A baseball fan whose devotion to the hometown team has reached almost mythic proportions, John Adams of Brecksville, Ohio is celebrating in 2008 his 35th consecutive year of pounding his bass drum in the bleachers at Cleveland Indians games, come rain or shine. Adams has twice thrown out a ceremonial first pitch at Jacobs Field and was honored in 2007 with his own bobblehead night (naturally, it was designed so that his arms could be bobbled up and down to bang on a toy drum).

            A Brooklyn-born TV writer now living in Los Angeles, Bob Colleary is a collector of relics from baseball’s past. At one time or another he owned Donn Clendenon’s 1969 Mets World Series ring, Babe Ruth’s spittoon, and the lineup card from Game Six of the 1975 World Series which was won by Carlton Fisk’s 12th-inning homer. As a gift to his long-suffering Bucky Dented Red Sox fan friends, he also performed a complex ritualistic exorcism which Reversed The Curse using a straight razor which had once shaved Babe Ruth. While much of his collection has been redistributed throughout the collecting landscape, his prized possession remains Bill Veeck’s wooden leg, which is the centerpiece of his Strat-o-Matic baseball league of the same name. The annual draft lottery is conducted each New Year’s Eve by placing dice inside the leg and rolling them onto the floor.

            A member of the Roman Catholic women’s religious community of the Sisters of the Holy Spirit since 1962, Sister Mary’s passion for baseball has been focused largely on her beloved Cleveland Indians. She wrote and edited her own segment, “Tribe Habit,” for the ABC television news affiliate in Cleveland.  Baking cookies for the Indians players since 1984 eventually led to a small business operation called “Nun Better” Cookies, with the profits helping support her religious community.  She also had two cameo appearances in the 1989 film, Major League, and even has her own baseball card (made by Upper Deck in 1997).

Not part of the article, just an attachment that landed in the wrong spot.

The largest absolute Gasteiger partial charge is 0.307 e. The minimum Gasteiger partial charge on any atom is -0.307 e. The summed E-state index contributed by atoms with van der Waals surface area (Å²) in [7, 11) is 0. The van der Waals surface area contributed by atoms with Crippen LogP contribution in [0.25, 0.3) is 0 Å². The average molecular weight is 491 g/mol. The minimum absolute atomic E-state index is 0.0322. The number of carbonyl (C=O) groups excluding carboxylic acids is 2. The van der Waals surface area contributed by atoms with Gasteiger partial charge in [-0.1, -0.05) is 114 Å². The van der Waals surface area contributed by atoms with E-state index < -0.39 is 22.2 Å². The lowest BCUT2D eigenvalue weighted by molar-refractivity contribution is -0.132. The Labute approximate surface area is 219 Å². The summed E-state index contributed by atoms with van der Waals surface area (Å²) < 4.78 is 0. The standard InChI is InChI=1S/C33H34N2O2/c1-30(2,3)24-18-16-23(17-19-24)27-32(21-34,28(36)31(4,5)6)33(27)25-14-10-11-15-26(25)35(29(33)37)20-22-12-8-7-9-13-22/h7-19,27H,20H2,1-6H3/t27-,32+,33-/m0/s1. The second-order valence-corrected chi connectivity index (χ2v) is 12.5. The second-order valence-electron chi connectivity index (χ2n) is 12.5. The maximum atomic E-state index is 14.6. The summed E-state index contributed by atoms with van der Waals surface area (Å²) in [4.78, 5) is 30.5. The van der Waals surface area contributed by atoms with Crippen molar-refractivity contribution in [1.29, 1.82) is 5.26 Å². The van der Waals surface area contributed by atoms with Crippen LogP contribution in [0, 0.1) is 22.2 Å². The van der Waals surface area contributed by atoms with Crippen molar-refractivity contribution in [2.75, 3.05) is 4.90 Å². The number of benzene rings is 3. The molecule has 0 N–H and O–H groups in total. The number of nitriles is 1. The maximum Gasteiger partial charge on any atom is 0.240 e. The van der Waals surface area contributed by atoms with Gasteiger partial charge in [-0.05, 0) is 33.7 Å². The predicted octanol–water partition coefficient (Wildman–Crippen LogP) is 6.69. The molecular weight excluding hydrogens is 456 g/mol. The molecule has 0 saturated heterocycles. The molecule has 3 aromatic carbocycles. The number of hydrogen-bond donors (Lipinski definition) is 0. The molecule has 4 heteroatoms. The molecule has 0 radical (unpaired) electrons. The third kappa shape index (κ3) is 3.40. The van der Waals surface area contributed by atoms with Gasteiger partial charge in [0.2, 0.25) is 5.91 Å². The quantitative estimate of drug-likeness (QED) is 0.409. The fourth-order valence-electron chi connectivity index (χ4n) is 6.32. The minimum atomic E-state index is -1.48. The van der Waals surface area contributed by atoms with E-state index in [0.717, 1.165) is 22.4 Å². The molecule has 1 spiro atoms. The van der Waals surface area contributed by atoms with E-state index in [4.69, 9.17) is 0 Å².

Chris Erskine’s weekly columns in the Los Angeles Times, “Man of the House” and “Fan of the House,” have been widely lauded for their wry insights and (often) tongue-in-cheek celebrations of fatherhood, life in the suburbs, and sports as a way of establishing relationships with children and sharing a distinct sense of belonging with others in his community.  His wide-ranging observations on the national pastime always come from the perspective of a fan, engaging baseball with a warmth and poignancy which allow his readers to reflect on the enduring nature of being a true supporter.  Whether ruminating on the experience of being a volunteer coach for Little League baseball or rhapsodizing about a Chicago-style hot dog at an Angels game, he examines the myriad ways that baseball allows fans to pass time and to connect with their personal histories.

            Arnold Hano attended his first baseball game in New York in 1926 as a child, and saw all the greats of that era from his seat in the bleachers.  Memorable moments he witnessed in baseball history include the last game Babe Ruth pitched for the New York Yankees (1933), Don Larsen’s perfect game in the World Series (1956), and Sandy Koufax’s first no-hitter (1962).  His account of the first game of the 1954 World Series between his beloved New York Giants and the Cleveland Indians, A Day in the Bleachers, is a classic of baseball literature and one of the most enduring expressions of the meaning of fanhood, especially of those who sit in the bleacher seats.